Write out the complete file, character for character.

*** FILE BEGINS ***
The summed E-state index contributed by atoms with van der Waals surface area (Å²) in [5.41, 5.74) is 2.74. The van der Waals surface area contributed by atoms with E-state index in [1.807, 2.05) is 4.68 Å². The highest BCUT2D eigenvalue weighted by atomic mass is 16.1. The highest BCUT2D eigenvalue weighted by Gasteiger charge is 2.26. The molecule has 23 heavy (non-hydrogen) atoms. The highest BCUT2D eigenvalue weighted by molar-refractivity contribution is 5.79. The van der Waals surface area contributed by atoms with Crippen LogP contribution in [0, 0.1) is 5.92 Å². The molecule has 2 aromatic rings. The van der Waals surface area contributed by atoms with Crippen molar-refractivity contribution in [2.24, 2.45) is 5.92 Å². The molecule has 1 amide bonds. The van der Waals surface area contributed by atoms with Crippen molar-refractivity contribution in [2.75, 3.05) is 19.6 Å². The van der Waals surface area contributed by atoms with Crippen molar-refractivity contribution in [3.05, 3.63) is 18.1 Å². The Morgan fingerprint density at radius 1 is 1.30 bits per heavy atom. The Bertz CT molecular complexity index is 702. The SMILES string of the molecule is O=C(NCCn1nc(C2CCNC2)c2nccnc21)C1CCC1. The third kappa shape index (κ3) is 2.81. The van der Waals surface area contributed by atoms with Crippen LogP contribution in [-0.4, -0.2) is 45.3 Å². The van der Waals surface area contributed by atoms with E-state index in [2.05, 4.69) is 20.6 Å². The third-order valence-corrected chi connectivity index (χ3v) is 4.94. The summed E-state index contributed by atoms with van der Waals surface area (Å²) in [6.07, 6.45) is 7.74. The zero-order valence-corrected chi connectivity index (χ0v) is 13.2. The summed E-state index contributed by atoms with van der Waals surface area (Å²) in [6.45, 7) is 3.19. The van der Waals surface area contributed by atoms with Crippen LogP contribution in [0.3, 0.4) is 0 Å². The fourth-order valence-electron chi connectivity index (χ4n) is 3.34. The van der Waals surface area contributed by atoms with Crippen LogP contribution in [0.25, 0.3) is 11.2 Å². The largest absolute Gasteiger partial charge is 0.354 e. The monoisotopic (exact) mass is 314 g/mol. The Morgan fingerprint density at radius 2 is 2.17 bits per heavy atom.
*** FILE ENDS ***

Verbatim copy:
The summed E-state index contributed by atoms with van der Waals surface area (Å²) in [5.41, 5.74) is 2.74. The van der Waals surface area contributed by atoms with E-state index in [1.807, 2.05) is 4.68 Å². The highest BCUT2D eigenvalue weighted by atomic mass is 16.1. The highest BCUT2D eigenvalue weighted by Gasteiger charge is 2.26. The molecule has 23 heavy (non-hydrogen) atoms. The highest BCUT2D eigenvalue weighted by molar-refractivity contribution is 5.79. The van der Waals surface area contributed by atoms with Crippen LogP contribution in [0, 0.1) is 5.92 Å². The molecule has 2 aromatic rings. The van der Waals surface area contributed by atoms with Crippen molar-refractivity contribution in [2.24, 2.45) is 5.92 Å². The molecule has 1 amide bonds. The van der Waals surface area contributed by atoms with Crippen molar-refractivity contribution in [2.75, 3.05) is 19.6 Å². The van der Waals surface area contributed by atoms with Crippen molar-refractivity contribution in [3.05, 3.63) is 18.1 Å². The Morgan fingerprint density at radius 1 is 1.30 bits per heavy atom. The Bertz CT molecular complexity index is 702. The SMILES string of the molecule is O=C(NCCn1nc(C2CCNC2)c2nccnc21)C1CCC1. The third kappa shape index (κ3) is 2.81. The van der Waals surface area contributed by atoms with Crippen LogP contribution in [-0.4, -0.2) is 45.3 Å². The van der Waals surface area contributed by atoms with E-state index in [2.05, 4.69) is 20.6 Å². The third-order valence-corrected chi connectivity index (χ3v) is 4.94. The summed E-state index contributed by atoms with van der Waals surface area (Å²) in [6.07, 6.45) is 7.74. The zero-order valence-corrected chi connectivity index (χ0v) is 13.2. The summed E-state index contributed by atoms with van der Waals surface area (Å²) in [6.45, 7) is 3.19. The van der Waals surface area contributed by atoms with Crippen LogP contribution in [0.3, 0.4) is 0 Å². The fourth-order valence-electron chi connectivity index (χ4n) is 3.34. The van der Waals surface area contributed by atoms with Crippen LogP contribution in [0.25, 0.3) is 11.2 Å². The largest absolute Gasteiger partial charge is 0.354 e. The monoisotopic (exact) mass is 314 g/mol. The Morgan fingerprint density at radius 2 is 2.17 bits per heavy atom.